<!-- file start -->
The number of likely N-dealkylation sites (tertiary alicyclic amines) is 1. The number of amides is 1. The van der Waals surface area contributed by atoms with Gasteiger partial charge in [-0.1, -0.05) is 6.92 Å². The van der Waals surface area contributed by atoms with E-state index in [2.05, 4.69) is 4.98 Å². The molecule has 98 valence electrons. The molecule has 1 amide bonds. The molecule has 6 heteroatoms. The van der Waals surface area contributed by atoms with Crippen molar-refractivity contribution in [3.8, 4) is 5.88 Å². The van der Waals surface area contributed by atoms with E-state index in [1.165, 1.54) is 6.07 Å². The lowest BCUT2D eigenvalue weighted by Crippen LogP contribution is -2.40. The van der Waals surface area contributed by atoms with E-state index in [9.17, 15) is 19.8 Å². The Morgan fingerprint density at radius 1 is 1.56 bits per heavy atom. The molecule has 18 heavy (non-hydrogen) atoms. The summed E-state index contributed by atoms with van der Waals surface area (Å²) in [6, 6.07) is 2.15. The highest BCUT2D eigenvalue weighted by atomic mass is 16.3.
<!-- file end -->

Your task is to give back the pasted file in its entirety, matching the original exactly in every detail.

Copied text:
The number of likely N-dealkylation sites (tertiary alicyclic amines) is 1. The number of amides is 1. The van der Waals surface area contributed by atoms with Gasteiger partial charge in [-0.1, -0.05) is 6.92 Å². The van der Waals surface area contributed by atoms with E-state index in [2.05, 4.69) is 4.98 Å². The molecule has 98 valence electrons. The molecule has 1 amide bonds. The molecule has 6 heteroatoms. The van der Waals surface area contributed by atoms with Crippen molar-refractivity contribution in [3.8, 4) is 5.88 Å². The van der Waals surface area contributed by atoms with E-state index in [1.165, 1.54) is 6.07 Å². The lowest BCUT2D eigenvalue weighted by Crippen LogP contribution is -2.40. The van der Waals surface area contributed by atoms with E-state index in [9.17, 15) is 19.8 Å². The Morgan fingerprint density at radius 1 is 1.56 bits per heavy atom. The molecule has 18 heavy (non-hydrogen) atoms. The summed E-state index contributed by atoms with van der Waals surface area (Å²) in [6, 6.07) is 2.15. The highest BCUT2D eigenvalue weighted by atomic mass is 16.3.